Now that you have some background, let’s discuss the current system. The electoral college has 538 votes in total, 435 of those votes from the U.S. House of Representatives. The number of House votes varies based on each state’s population. For instance, states like California have 53 representative votes whereas Wyoming has only 1. Of the remaining 103 votes, 100 come from the U.S. Senate, and every state has two senators. The last 3 are from the District of Columbia. These numbers might seem useless, but you need them to understand our election system.
When it comes to electoral college votes, some states favor one party over the other. Even though there are more than two political parties in the elections, we will focus on the two major ones: Democrats and Republicans. Some states vote Republican almost all the time and other states vote Democrat. For instance, Colorado had been a red state up until Obama’s second term. This change in political parties established Colorado as a swing state. So, before the election, the Democratic presidential candidate will try and campaign hard in the “red states” for votes, and the Republican candidate in the “blue states.” Ideally, the Representatives and Senators in the electoral college will cast their votes for President in a way that represents the popular vote in their states. So, if most people in Ohio vote for the Democrat, theoretically the Representative and Senators in Ohio would, too. However, that is not always the case.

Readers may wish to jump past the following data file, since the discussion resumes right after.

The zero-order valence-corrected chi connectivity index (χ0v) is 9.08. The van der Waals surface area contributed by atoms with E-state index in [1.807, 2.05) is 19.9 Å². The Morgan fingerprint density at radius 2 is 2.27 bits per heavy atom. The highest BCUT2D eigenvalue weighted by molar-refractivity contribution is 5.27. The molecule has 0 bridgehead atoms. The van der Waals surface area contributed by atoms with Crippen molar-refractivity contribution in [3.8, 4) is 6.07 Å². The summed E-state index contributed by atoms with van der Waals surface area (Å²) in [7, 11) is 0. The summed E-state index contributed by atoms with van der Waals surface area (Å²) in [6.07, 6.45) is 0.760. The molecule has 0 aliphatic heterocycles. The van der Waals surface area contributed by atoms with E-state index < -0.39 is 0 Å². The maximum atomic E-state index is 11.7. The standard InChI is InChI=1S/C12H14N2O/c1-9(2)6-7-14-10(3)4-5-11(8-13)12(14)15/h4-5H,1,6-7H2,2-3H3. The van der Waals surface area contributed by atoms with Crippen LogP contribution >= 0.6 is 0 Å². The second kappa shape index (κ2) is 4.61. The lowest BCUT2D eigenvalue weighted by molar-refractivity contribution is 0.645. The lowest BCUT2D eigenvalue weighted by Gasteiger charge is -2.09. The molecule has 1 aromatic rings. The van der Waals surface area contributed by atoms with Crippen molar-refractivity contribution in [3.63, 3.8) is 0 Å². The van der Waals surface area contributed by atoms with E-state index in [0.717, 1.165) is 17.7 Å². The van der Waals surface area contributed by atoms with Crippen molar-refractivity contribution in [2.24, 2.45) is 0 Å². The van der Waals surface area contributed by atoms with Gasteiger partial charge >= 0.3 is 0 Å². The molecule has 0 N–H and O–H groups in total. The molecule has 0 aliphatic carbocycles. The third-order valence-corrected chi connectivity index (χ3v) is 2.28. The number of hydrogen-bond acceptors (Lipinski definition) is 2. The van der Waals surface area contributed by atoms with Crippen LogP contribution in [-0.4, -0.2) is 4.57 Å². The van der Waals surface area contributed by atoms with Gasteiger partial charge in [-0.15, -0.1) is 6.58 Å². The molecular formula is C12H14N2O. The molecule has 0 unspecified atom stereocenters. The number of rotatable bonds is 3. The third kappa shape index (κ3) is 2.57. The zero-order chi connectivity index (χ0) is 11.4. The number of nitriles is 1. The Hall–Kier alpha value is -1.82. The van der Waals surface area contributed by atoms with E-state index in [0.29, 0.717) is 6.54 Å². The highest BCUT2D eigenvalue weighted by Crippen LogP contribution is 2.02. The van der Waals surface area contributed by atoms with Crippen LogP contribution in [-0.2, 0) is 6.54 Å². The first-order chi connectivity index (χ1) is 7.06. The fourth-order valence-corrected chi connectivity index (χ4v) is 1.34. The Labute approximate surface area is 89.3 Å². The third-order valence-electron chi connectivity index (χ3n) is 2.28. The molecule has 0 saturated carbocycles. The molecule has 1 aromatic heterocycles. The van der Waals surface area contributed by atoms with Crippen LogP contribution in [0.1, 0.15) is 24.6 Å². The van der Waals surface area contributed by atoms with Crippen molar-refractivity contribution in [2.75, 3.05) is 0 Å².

This, in part, explains opposition to the electoral college. Also, as we pointed out earlier, what happened in 2016 wasn’t exactly new. People were also confused, and some very upset, when George Bush was elected President in 2000, because he won the electoral college 271 to 266, while Al Gore ended up getting 500,000 more popular votes. The confusion is probably because people are not aware of the influence of the electoral college due to its normalcy as an institution. Still, state lawmakers like Christopher Pearson, a member of the Vermont Senate, is against the electoral college, because the “winner-take-all” approach “ignores the will of too many voters.” Currently, 48 states adhere to the winner-take-all law. Through this, 70% of American voters are “ignored,” while attention is put onto 5 to 12 swing states. In 2016, for example, “two-thirds of the general election campaign (spending and events) took place in only six states; 94% was centered in just 12 states.” Through this method, five U.S. presidencies have resulted in the “second-place” candidate’s victory, second-place at least regarding the popular vote. This, critics argue, creates an unequal advantage of the electoral college over the popular vote of the people, even according to the constitution, the electoral college was meant to evenly distribute the voting power of states.